In some ways, my life is definitely more stressful because there is only so much of me to go around, and that didn’t change. The demand just got higher. But I’ve watched a couple of local celebrities over the years that I have seen act annoyed and downright rude when people ask to take a photo with them or want to give them a hug. It really hit me, you know, whether I do one season of the show or we do eight seasons, who gets that opportunity? I had a day a few weeks ago where I literally had a 15-minute window to run into Kroger and grab groceries and, even though I was in a time crunch and had people coming to my house, I was in Kroger an hour because people started lining up to take a photo with me and wanting to tell me a story about their granddaughter who wants to move here from Oregon to be a Ladybird because of the show. I’m not going to walk away from that, no matter how busy I am. … All I can think is I’m blessed. If I died tomorrow, I have a legacy as a coach, that has already been built. But that legacy now is an international legacy. The show has been popular and done well in the (United Kingdom) and Great Britain. It’s also opened up an incredible opportunity for my girls to shine, too.

When not in coaching gear, where do you get your “so sharp” attire? 

(Laughs.) Him Gentleman’s Boutique, 314 Pearl St. in New Albany. I own it with Ross Wallace, who is a young guy who works so hard and has such a passion for what we can do with the store that I think he can present. … He’s knocking it out of the park.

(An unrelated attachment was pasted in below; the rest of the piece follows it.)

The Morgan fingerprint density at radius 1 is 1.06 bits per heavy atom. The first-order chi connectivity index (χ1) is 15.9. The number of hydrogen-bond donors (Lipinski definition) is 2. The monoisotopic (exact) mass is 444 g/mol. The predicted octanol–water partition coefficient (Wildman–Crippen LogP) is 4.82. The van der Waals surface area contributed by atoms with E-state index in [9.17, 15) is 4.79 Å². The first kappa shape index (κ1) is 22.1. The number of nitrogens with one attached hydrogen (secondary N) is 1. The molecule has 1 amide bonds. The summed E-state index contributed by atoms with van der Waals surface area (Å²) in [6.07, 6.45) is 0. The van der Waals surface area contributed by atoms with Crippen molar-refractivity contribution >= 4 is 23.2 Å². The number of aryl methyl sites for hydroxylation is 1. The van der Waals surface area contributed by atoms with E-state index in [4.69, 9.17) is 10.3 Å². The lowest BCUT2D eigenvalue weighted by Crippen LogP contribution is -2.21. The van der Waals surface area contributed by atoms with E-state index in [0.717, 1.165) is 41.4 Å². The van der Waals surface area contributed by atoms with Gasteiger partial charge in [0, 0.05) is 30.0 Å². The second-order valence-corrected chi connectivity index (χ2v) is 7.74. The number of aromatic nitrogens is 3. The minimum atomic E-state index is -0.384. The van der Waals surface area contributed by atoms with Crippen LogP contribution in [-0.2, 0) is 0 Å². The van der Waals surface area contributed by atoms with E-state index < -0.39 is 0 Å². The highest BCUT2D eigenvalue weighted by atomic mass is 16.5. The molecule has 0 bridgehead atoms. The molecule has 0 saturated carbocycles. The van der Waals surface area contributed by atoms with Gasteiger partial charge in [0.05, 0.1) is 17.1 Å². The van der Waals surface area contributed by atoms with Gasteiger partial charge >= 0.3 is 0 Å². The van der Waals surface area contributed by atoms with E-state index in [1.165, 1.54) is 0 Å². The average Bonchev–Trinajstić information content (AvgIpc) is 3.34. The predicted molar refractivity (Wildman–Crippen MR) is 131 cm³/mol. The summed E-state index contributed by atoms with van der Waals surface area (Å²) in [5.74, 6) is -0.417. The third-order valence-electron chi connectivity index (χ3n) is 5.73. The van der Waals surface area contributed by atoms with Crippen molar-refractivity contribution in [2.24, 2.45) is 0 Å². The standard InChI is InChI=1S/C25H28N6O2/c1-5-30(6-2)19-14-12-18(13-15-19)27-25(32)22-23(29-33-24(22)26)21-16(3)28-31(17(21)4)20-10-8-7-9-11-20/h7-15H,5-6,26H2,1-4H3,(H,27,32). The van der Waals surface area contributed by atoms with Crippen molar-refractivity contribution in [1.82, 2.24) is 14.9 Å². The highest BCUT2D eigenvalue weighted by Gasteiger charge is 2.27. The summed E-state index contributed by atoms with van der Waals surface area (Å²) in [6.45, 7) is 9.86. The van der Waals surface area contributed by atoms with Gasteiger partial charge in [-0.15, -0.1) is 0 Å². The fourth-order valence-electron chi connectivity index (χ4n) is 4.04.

You call your dog T.J. What’s his full name? 

On his birth certificate – which we all know really means his registration papers – it’s Tom Jurich Sharp. Typically, when you name a pet after somebody, you’re honoring that person.

But I call him T.J. because I also thought it would be mildly disrespectful to be yelling at your dog when he’s misbehaving, “Tom Jurich! Get back in the yard right now!”

What about your dating life? 

I’ve actually been dating. I’ll say that. I’m definitely open to possibilities.

You’ve had an eventful past three years. 

In the last three years, I went through a divorce, the birth of two grandchildren, buying and selling two different homes, opening a new retail business, (starring in) a reality TV show, three deaths that came very close together of people who were dear to me. … At a time time that should have been extremely joyful for me, I think it was after the second episode (of “So Sharp), my son had a catastrophic head injury in an ATV accident and nearly died. He spent many weeks in the hospital and is still going through rehab. … In three years, I’ve had the highest of highs and the lowest of lows. … Thank God for the blessings – like my son’s son Chase (Todd tears up) – because they helped counterbalance. It lets me see there’s still positives.